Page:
Thursday, May 26, 2011

Upcoming Events

The Canadian history and heritage fields have a busy couple of weeks ahead of them. There are number of national and provincial conferences being held, as well as a few smaller workshops and online events.
  • The Canadian Library Association annual conference is currently (May 25th to May 28th) being held in Halifax. The program can be found here and a number of participants are tweeting there impressions under the hashtag #CLA2011.
  • The Canadian Historical Association is holding its annual conference in conjunction with the 2011 Congress of Humanities and Social Sciences, from May 30th to June 1st.
  • The Association of Canadian Archivists' (ACA) 2011 conference will be held in Toronto from June 2 to June 4, 2011. The complete program is available online and the conference hashtag is #ACA2011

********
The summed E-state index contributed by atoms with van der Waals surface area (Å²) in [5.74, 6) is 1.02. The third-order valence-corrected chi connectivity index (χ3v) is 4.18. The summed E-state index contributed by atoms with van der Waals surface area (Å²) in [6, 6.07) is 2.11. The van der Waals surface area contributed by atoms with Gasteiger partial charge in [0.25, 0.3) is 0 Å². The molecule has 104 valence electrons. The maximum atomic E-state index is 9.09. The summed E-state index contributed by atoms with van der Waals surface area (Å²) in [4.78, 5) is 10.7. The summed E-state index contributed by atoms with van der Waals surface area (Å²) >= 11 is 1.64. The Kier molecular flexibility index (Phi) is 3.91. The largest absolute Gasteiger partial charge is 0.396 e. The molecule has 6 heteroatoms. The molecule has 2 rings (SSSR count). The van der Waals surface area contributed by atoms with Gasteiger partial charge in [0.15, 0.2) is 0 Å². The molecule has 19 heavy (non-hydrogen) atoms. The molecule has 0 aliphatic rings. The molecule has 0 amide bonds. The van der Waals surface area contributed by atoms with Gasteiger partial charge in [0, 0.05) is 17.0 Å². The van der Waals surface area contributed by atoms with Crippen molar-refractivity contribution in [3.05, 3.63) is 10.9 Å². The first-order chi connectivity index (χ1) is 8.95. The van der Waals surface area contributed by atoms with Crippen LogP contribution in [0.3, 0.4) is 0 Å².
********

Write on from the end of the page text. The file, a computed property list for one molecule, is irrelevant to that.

• June 1st is this month's #builtheritage twitter chat. This month's focus is on local engagement.
  • This year's Ontario Heritage Conference is being held in Coburg, June 3rd-June 5th. The theme of the conference is "Creating the Will" and the conference schedule can be seen here.
  • June 15-17th is the Ontario Archives Association conference, which is being held in Thunder Bay this year. The full program is available online.
  • Doors and trails open events are also occurring in communities throughout Ontario.
I will be attending the ACA conference next week. I am particularly looking forward to two sessions focusing on the issues surrounding the archival preservation of Indigenous heritage. I am also planning to use twitter to follow some of the other conferences that I am unable to attend.

Tuesday, May 24, 2011

Natural Heritage: Dark Sky Reserve

This year marks the Centennial anniversary of Parks Canada. This anniversary seems to have contributed to a recent increase in media coverage of natural heritage sites and events. As a result of this inspiration, I've decide to start a series of blogs focusing on Canada's rich natural heritage.